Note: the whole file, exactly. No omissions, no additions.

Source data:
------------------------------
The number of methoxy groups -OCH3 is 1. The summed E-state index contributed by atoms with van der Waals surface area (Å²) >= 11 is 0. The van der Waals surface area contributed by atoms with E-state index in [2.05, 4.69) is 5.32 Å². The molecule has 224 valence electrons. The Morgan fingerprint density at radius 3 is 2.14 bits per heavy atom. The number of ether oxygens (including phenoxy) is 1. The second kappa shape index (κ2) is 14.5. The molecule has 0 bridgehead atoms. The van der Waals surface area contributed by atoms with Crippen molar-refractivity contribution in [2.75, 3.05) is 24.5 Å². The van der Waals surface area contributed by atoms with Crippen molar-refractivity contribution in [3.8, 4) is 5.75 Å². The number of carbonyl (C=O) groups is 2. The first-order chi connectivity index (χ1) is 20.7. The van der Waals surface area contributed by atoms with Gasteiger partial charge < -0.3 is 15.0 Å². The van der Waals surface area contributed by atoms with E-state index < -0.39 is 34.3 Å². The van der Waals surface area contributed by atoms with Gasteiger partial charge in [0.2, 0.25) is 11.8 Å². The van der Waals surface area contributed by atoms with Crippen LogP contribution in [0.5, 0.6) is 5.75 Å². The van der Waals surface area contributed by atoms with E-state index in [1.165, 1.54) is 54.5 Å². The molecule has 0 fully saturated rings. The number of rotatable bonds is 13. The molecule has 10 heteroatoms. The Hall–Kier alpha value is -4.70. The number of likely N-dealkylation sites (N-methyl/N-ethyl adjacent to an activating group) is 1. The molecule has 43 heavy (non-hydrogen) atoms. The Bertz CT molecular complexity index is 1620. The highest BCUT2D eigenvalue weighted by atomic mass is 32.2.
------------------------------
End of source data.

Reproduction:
The number of methoxy groups -OCH3 is 1. The summed E-state index contributed by atoms with van der Waals surface area (Å²) >= 11 is 0. The van der Waals surface area contributed by atoms with E-state index in [2.05, 4.69) is 5.32 Å². The molecule has 224 valence electrons. The Morgan fingerprint density at radius 3 is 2.14 bits per heavy atom. The number of ether oxygens (including phenoxy) is 1. The second kappa shape index (κ2) is 14.5. The molecule has 0 bridgehead atoms. The van der Waals surface area contributed by atoms with Crippen molar-refractivity contribution in [2.75, 3.05) is 24.5 Å². The van der Waals surface area contributed by atoms with Crippen molar-refractivity contribution in [3.8, 4) is 5.75 Å². The number of carbonyl (C=O) groups is 2. The first-order chi connectivity index (χ1) is 20.7. The van der Waals surface area contributed by atoms with Gasteiger partial charge < -0.3 is 15.0 Å². The van der Waals surface area contributed by atoms with E-state index < -0.39 is 34.3 Å². The van der Waals surface area contributed by atoms with Gasteiger partial charge in [0.2, 0.25) is 11.8 Å². The van der Waals surface area contributed by atoms with Crippen LogP contribution in [0.5, 0.6) is 5.75 Å². The van der Waals surface area contributed by atoms with E-state index in [1.165, 1.54) is 54.5 Å². The molecule has 0 fully saturated rings. The number of rotatable bonds is 13. The molecule has 10 heteroatoms. The Hall–Kier alpha value is -4.70. The number of likely N-dealkylation sites (N-methyl/N-ethyl adjacent to an activating group) is 1. The molecule has 43 heavy (non-hydrogen) atoms. The Bertz CT molecular complexity index is 1620. The highest BCUT2D eigenvalue weighted by atomic mass is 32.2.